The boss of the Department for Work and Pensions (DWP) got a rude awakening on Wednesday 14 October. Because she was demolished live on TV. And the host left her no wriggle room to escape criticism of the Tories’ jobs support response to the coronavirus (Covid-19) pandemic.
The DWP boss: dodgy as…
Work and pensions secretary Thérèse Coffey was on Sky News. Host Kay Burley was asking her about government coronavirus schemes and also Universal Credit. The latter is the contentious social security payment that rolls six previous benefits into one. It’s hit the headlines a lot during the pandemic.
Burley was probing Coffey on whether the government’s Job Support Scheme paid enough for someone to live on.
Could you live on £5.84 an hour?
The National reported that this amount is what a person usually earning minimum wage would get on the government’s Job Support Scheme. As The Canary previously reported, this is the scheme where government pays 67% of someone’s wages. It means the person will lose the other 33% unless their employer makes up the shortfall.
Like the good Tory minister she is, Coffey repeatedly dodged the question. She swerved to bringing up Universal Credit:
if people have potentially that level of income coming in, then they can turn to Universal Credit. They may be eligible for that
Burley was straight back to £5.84:
My question is, could you live on that?
Coffey got increasingly flustered. She argued that Universal Credit would “top that up”. But Burley came back at her again. She clearly knew that on Universal Credit, some freelancers are having a nightmare. As Vice noted, it’s a “shitty reality” due to the benefit not paying enough. So, Burley was at Coffey again – ultimately leaving her with nowhere to go:
— SkyNews (@SkyNews) October 14, 2020
It’s little wonder Coffey was stumbling. Because government support for people losing their jobs is turning into a shambles.
Social security shambles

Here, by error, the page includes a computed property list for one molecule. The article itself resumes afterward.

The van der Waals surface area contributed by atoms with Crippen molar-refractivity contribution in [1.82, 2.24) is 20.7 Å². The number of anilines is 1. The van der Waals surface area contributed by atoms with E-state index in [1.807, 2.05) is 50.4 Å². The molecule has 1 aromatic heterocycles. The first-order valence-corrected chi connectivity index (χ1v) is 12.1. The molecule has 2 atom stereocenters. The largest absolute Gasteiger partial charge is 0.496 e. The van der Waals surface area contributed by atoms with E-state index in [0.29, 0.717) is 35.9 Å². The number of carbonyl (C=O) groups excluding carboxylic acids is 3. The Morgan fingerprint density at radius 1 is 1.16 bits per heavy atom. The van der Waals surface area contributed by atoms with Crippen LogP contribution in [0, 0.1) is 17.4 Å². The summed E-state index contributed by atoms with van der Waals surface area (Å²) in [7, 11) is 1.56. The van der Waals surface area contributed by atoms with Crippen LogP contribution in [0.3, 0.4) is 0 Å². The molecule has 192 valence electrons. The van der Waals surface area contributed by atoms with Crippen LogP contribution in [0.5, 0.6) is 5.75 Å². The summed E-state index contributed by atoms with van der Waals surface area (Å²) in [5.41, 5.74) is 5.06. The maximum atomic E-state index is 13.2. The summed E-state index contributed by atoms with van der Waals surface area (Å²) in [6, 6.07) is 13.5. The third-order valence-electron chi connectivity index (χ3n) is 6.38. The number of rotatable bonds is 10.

would only replace a fifth of the newly unemployed worker’s lost income.
But that’s not been the only problem with the welfare system during the pandemic.
The government has not helped people on old style social security at all. That’s those on, for example, Employment and Support Allowance (ESA) and Jobseeker’s Allowance (JSA). The Tories have increased Universal Credit by around £20 a week. But they’ve not done the same for ESA or JSA.
Thrown under the bus. Again.
As of February 2020, 1.9 million people claimed ESA. But the government has given these people no extra help. 1.6 million of these claimants are sick and/or disabled. Much like the much-criticised Coronavirus Act which has removed parts of people’s social care entitlement, the government has left these people to fend for themselves. Meanwhile, it’s ploughed billions into businesses and some, but not all, workers.
As is often the case, sick and disabled people are wilfully at the bottom of government priorities. Low-paid workers are struggling, and will continue to struggle on Universal Credit. The government should not abandon these people. But nor should it support them while ignoring the situation for millions of sick and disabled people. A government’s role is to support all its citizens. Not just those who it thinks are worthy.
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